Posted: 02/09/2016 at 07:33
It's not just the low temperatures, but also the low light levels, that slow plant growth down in the winter.
Cold frames are useful for over-wintering cuttings and seedlings to give them an early start in the spring, you could be picking Arctic King lettuce in early spring if you started them off in a cold frame now.
Commercial growers have large heated greenhouses and polytunnels, usually with lighting too.
If you want winter vegetables, there are some that you can grow in the open ground - Brussels sprouts, Savoy cabbage, winter cauliflowers (Aalsmeer are a good variety) but they need to have been started off back in late spring/early summer.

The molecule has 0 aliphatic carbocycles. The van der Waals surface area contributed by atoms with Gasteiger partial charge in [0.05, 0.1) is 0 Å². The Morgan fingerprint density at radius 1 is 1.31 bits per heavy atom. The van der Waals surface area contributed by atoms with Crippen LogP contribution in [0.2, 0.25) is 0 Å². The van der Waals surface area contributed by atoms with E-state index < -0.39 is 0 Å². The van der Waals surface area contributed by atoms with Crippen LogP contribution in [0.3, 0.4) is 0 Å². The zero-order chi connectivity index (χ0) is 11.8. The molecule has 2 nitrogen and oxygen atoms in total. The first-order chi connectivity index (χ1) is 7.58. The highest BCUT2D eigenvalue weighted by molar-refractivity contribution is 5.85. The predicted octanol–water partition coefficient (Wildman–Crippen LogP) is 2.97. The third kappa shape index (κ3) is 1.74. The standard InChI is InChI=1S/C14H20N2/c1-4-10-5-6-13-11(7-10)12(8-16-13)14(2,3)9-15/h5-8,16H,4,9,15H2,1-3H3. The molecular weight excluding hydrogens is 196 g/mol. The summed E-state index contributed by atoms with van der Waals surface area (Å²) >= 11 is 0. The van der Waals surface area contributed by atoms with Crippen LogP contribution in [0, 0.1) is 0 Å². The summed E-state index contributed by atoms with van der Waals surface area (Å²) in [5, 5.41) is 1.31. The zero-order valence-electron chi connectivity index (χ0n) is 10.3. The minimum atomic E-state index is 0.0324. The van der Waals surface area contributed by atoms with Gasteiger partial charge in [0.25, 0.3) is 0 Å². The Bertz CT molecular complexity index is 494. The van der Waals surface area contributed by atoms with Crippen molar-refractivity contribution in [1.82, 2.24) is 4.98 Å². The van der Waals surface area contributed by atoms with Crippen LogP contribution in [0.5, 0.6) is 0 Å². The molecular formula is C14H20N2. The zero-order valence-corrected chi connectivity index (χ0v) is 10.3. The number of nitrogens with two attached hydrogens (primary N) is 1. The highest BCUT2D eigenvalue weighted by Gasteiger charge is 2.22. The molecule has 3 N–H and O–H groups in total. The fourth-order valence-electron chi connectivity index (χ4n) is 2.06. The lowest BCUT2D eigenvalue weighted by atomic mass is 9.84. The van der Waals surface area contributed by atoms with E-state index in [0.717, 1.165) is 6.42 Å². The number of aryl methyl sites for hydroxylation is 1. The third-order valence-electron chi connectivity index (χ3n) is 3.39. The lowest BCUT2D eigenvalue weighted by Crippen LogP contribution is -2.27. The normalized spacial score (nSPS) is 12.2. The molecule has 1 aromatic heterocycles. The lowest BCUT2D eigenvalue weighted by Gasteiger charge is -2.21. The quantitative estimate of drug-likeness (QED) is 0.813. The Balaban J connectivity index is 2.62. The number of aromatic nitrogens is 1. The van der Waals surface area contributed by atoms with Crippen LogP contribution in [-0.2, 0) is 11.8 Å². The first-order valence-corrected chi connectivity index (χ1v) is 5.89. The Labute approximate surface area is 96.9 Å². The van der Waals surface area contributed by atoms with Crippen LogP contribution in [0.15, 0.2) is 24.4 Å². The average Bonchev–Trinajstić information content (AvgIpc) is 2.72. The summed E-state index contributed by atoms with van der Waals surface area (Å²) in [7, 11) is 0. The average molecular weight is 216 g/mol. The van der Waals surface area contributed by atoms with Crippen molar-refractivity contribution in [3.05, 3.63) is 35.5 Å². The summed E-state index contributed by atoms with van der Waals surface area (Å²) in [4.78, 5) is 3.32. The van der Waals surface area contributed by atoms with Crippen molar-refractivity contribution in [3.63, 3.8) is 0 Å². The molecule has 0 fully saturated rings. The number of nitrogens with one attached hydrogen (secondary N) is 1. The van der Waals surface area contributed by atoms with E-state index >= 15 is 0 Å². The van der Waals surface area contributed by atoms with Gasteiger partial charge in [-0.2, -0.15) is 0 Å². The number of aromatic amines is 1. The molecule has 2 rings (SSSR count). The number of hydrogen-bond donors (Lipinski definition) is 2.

I've got Swiss chard growing in the veg patch now, which will carry on cropping through the winter with a bit of protection in the worst weather, and in late October I'll be direct sowing an overwintering variety of Broad Beans to get an early crop - usually picking in mid May.